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As ISIS 'Caliphate' Shrinks, New Tactics Pose Threats

LINDA WERTHEIMER, HOST:

ISIS continues to lose more and more of the territory that it once controlled in Syria and Iraq. The physical space of the so-called caliphate is shrinking fast. But at the same time, ISIS has stepped up its policy of violence, of sending suicide bombers into places like a crowded market in Baghdad. We don't yet know, of course, what motivated the truck driver in France on Thursday night. Some say ISIS is returning to targeting civilians because it cannot win on the battlefield. Joining me in the studio is Hassan Hassan, who has a bit of a contrarian view on the subject. He is a fellow at The Tahrir Institute for Middle East policy and co-author of "ISIS: Inside The Army Of Terror." Thank you very much for coming in.

HASSAN HASSAN: Thank you for having me.

WERTHEIMER: So how much territory has ISIS actually lost?

HASSAN: Since 2014, they lost 50 percent of their territory in Iraq and 20 percent of their territory in Syria.

WERTHEIMER: But you suggest that ISIS expected or at least prepared for these kinds of setbacks.

HASSAN: Indeed, I think that this is an organization that is profoundly adaptive, that it's capable of adapting to whatever their enemies are throwing at it.

WERTHEIMER: So right now, is ISIS a greater threat as a guerrilla army or as a battlefield fighting group do you think?

HASSAN: It's certainly becoming more of a threat. In 2014, they wanted to take the fight to their enemies in a conventional way. They advanced towards Baghdad and towards the Kurdish areas and so on and so forth. Now, since November, we've noticed this trend of, like, basically a surge in the number of ISIS attacks, suicide operations, in Iraq in Syria. Before November, for example, they carried out between 50 and 60 suicide operations per month while now they are carrying from 80 to 100 operations per month.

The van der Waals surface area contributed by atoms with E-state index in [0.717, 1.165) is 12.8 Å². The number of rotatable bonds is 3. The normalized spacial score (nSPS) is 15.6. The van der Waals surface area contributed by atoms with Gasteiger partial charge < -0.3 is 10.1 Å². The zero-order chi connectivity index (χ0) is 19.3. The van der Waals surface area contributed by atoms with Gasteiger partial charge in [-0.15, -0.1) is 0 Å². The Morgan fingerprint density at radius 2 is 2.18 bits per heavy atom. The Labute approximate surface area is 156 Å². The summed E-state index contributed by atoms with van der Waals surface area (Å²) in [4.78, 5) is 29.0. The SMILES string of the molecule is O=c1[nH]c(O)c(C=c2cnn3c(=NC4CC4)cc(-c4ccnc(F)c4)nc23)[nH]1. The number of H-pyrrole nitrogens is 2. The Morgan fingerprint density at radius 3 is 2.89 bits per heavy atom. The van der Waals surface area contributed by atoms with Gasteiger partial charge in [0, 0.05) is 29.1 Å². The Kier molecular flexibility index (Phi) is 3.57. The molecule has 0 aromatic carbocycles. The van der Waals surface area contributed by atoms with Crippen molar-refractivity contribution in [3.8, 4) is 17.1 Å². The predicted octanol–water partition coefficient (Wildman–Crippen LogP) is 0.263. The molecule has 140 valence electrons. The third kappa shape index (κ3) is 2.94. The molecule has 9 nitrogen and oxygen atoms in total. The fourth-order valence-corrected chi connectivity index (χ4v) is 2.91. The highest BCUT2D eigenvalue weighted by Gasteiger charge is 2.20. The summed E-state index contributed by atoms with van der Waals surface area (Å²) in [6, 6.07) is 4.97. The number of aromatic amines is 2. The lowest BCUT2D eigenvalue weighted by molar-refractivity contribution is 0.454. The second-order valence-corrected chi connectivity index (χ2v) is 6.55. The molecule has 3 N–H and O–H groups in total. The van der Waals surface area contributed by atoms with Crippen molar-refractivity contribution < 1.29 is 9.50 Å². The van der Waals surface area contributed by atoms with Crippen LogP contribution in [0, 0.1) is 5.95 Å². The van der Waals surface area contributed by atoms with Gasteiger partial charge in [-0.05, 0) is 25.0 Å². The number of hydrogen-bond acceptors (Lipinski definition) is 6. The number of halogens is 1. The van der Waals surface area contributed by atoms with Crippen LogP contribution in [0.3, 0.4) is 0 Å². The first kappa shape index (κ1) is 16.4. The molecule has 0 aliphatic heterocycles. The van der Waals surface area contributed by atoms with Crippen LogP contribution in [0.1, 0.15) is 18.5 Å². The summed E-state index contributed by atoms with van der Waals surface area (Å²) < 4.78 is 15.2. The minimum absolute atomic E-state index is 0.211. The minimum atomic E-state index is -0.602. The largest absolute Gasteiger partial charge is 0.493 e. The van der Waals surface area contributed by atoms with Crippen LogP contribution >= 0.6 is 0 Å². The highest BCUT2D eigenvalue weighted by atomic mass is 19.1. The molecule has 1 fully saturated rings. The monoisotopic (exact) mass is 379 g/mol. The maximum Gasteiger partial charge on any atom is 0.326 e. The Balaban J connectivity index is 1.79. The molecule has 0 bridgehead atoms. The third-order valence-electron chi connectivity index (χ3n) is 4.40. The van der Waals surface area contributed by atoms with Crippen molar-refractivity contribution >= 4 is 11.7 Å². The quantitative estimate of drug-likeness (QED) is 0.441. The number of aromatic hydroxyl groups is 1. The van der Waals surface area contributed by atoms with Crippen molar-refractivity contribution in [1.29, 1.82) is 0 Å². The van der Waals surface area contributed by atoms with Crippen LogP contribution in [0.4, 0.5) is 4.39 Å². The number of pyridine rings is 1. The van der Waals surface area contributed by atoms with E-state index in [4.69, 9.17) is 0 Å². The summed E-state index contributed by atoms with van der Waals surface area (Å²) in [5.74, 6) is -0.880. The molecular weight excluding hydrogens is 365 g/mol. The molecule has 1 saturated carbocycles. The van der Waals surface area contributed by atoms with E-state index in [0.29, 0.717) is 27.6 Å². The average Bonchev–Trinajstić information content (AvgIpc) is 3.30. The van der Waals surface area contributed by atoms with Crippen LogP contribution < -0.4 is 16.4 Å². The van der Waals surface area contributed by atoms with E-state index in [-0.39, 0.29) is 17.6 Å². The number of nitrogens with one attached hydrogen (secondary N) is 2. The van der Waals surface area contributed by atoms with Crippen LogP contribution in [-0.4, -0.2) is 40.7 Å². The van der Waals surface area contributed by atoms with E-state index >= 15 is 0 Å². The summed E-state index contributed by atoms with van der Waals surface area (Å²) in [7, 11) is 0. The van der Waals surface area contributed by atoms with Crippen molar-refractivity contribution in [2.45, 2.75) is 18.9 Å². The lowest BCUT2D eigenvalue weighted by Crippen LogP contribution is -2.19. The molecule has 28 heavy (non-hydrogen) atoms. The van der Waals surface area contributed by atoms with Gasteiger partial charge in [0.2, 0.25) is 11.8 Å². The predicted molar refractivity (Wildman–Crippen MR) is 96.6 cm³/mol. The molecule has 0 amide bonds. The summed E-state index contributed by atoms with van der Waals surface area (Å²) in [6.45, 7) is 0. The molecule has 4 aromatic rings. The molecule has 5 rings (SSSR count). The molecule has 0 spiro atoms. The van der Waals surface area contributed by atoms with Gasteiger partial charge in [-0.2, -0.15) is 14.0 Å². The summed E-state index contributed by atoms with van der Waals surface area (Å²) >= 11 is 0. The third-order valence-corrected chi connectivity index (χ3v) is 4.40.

WERTHEIMER: But what about the - what about the idea of the caliphate, which has attracted so many young people to ISIS? Without the capacity to fight as an army, to take and hold territory, how do they hold on to that that idea? How do they draw people in?

HASSAN: We have to remember that this organization is not going to die just because the idea of a caliphate has been demolished. This is what the Americans have been doing in Iraq and Syria, kind of trying to destroy this idea and defeat it because they believe that once you destroy the idea of the caliphate and make it not a feasible idea, then a lot of the people who joined the organization in 2014 would start leaving it. And that's exactly what's actually happening today, that many of the people who join ISIS in 2014 have been leaving the organization.

The other trend that I've been noticing is that we have seen other demographics joining the organization for other reasons than the reasons that drove people to join ISIS in 2014. This is a dangerous thing because the international coalition against ISIS is not doing a great job in addressing the ideas behind this organization. And I think that there's a dangerous narrative in media and within policy circles that ISIS has been losing ground and therefore is in decline. That is a mistake.

WERTHEIMER: So is it going to be possible to stem the flow of young men who are willing to die for ISIS? Can it be done?

HASSAN: The surest way basically to undermine this organization is to make it clear that this is an organization, an extremist organization, that - whose victims are fellow Muslims. They're being slaughtered by this organization. It's not a war between the West and the East. If there's one thing that sums up what this organization is about, it's an organization that waged war against fellow Muslims.

WERTHEIMER: Hassan Hassan is co-author of "ISIS: Inside The Army Of Terror." Thank you very much for coming over.

HASSAN: My pleasure, thanks.

WERTHEIMER: Tomorrow on Weekend Edition Sunday, we'll have more on ISIS and its claim that it inspired this week's terrorist attack in France. Transcript provided by NPR, Copyright NPR.